Alarm as Nicaragua starts canal route survey – Yahoo News

Alarm as Nicaragua starts canal route survey

Associated Press

FILE - In this Dec. 5, 2013 file photo, Rodolfo Molina, an 81-year-old retired mechanic, dries rice for storage outside his home where he has lived for 40 years in Rivas, Nicaragua. Rivas is the town where the first phase of an Inter-Oceanic canal is planned to be built in 2014. Teams from the China-based HKND Group have been interviewing property owners in Rivas, alarming homeowners who fear they'll lose their homes. (AP Photo/Esteban Felix, File)
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FILE – In this Dec. 5, 2013 file photo, Rodolfo Molina, an 81-year-old retired mechanic, dries rice for storage outside his home where he has lived for 40 years in Rivas, Nicaragua. Rivas is the town where the first phase of an Inter-Oceanic canal is planned to be built in 2014. Teams from the China-based HKND Group have been interviewing property owners in Rivas, alarming homeowners who fear they’ll lose their homes. (AP Photo/Esteban Felix, File)

MANAGUA, Nicaragua (AP) — Teams of assessors accompanied by soldiers and police have begun surveying properties along the route of Nicaragua’s planned interoceanic canal, taking quick steps toward the start of a vast project the country has dreamed of for more than a century.

But the process is alarming many residents, who say they fear they’ll lose their homes and receive unfair compensation.

Teams from the China-based HKND Group this month began interviewing property owners in the Brito River region in southwest Nicaragua, where the first phase of the $40 billion, 173-mile (278-kilometer) canal is supposed to be built starting late this year.

“The census is normal. We had announced that we would go house by house, farm by farm, to see what they have, what they don’t have,” Canal Commission spokesman Telemaco Talavera said Tuesday. He said the purpose is to assess the value of properties “to pay them what is just for each one.”

But some property owners have complained that the joint Chinese-Nicaraguan teams are accompanied by police or soldiers, as well as representatives of the attorney general’s office.

Read the rest here: Alarm as Nicaragua starts canal survey – Yahoo News.

FILE - In this Dec. 5, 2013 file photo, Rodolfo Molina, an 81-year-old retired mechanic, dries rice for storage outside his home where he has lived for 40 years in Rivas, Nicaragua. Rivas is the town where the first phase of an Inter-Oceanic canal is planned to be built in 2014. Teams from the China-based HKND Group have been interviewing property owners in Rivas, alarming homeowners who fear they'll lose their homes. (AP Photo/Esteban Felix, File)

FILE – In this Dec. 5, 2013 file photo, Rodolfo Molina, an 81-year-old retired mechanic, dries rice for storage outside his home where he has lived for 40 years in Rivas, Nicaragua. Rivas is the town where the first phase of an Inter-Oceanic canal is planned to be built in 2014. Teams from the China-based HKND Group have been interviewing property owners in Rivas, alarming homeowners who fear they’ll lose their homes. (AP Photo/Esteban Felix, File)

 

So here is where the first major challenge is with this “canal project.” I put quotation marks on it because if I were to guess, this is just a way for the current Nicaraguan government to get back into the land confiscation business, albeit this time with a veneer of legitimacy due to the outlandish terms of the agreement made with HKND, the Chinese firm that has the contract to build and operate the canal.

I find it interesting that  the path of the proposed canal also happens to be some of the most highly valued properties in Nicaragua. Lakefront, oceanfront, along the corridors of movement of goods and people, etc.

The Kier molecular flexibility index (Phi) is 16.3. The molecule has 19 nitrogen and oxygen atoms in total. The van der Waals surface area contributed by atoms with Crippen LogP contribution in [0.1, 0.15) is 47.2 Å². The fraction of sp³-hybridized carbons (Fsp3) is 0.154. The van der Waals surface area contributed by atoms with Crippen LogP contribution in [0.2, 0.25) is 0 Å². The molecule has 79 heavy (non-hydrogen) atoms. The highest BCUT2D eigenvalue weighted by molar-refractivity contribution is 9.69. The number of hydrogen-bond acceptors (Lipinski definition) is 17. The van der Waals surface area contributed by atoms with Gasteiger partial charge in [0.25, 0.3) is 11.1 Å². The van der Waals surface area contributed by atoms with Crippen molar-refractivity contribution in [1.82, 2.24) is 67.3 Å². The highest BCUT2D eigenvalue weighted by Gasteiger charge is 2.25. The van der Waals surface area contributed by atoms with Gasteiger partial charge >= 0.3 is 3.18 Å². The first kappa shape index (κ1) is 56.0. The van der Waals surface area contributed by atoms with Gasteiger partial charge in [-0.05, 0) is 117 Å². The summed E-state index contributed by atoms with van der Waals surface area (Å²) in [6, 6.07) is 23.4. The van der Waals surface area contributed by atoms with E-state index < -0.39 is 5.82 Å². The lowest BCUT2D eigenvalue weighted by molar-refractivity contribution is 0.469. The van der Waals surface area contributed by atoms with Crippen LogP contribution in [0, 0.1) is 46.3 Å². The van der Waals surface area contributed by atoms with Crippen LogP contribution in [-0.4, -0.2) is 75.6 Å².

Surfing Vacation – Cheap – Family Vacation – Nicaragua Forum – TripAdvisor

3. Re: Surfing Vacation – Cheap – Family Vacation

Aug 24, 2014, 2:01 PM

Greetings Colleen:

I think the best setup as far as comfortable beach vacations for a surfing family would be renting a house. The first place that comes to mind is Playa Iguana near Tola. There are several rentals there on offer. In addition to vrbo, flipkey, etc. check the local craigslist too. There are two great breaks right there and it is close to several more. Another similar place that in my mind is even better as the views are outstanding is Rancho Santana.

More of the obvious possibilities are San Juan del Sur, Popoyo, Playa Gigante, etc.

Then there are the Top Four Off-the-Beaten Path Surfing and Fishing Villages…

elportonverde.com/2013/…

Cheers, Mike @ Farmstay El Porton Verde, Managua

via Surfing Vacation – Cheap – Family Vacation – Nicaragua Forum – TripAdvisor.KoaSmith_WP_6966Watts

Best Nicaragua Surfing Vacations

Some of the best Nicaragua surfing vacations can be booked right here with El Porton Verde! With our extensive network of small beachfront inns and private homes to rent, your dream tropical surf vacation can be made into a reality!

For more surf vacation ideas, see Top Four Off-the-Beaten-Path Surfing and Fishing Villages. As I wrote on that post, there are some really nice surf spots in Nicaragua that are not very well known and most of the surfers do not make it to those areas.

A little secret from one of the “Nicaragua Insiders” is that even though I wrote about four different places, there are at least a half-dozen more that I did not mention that meet the same general criteria! You can’t expect me to leave it all out there hanging in the wind so-to-speak, did you?

Okay, I will give you one more not in the “Top Four.” Salinas Grandes, in the department of Leon. A really fine open beachbreak when on, smaller surf preferred. Another “end-of-the-road” type of place. There are a few places to stay now and a gorgeous sunset is practically guaranteed!

As vianica.com puts it:

Salinas Grande Beach can be the best choice for those who are looking for a rarely frequented beach with great waves and wants to be in touch with nature.

We can’t (and won’t!) argue with that!


Projects – WeVol Inc.

Current WeVol Projects:

Nicaragua assessment:

The WeVol team is currently assessing project opportunities in Nicaragua.  Please stay tuned for more information on prospective projects – more will be known and posted in early September.

via Projects – WeVol Inc..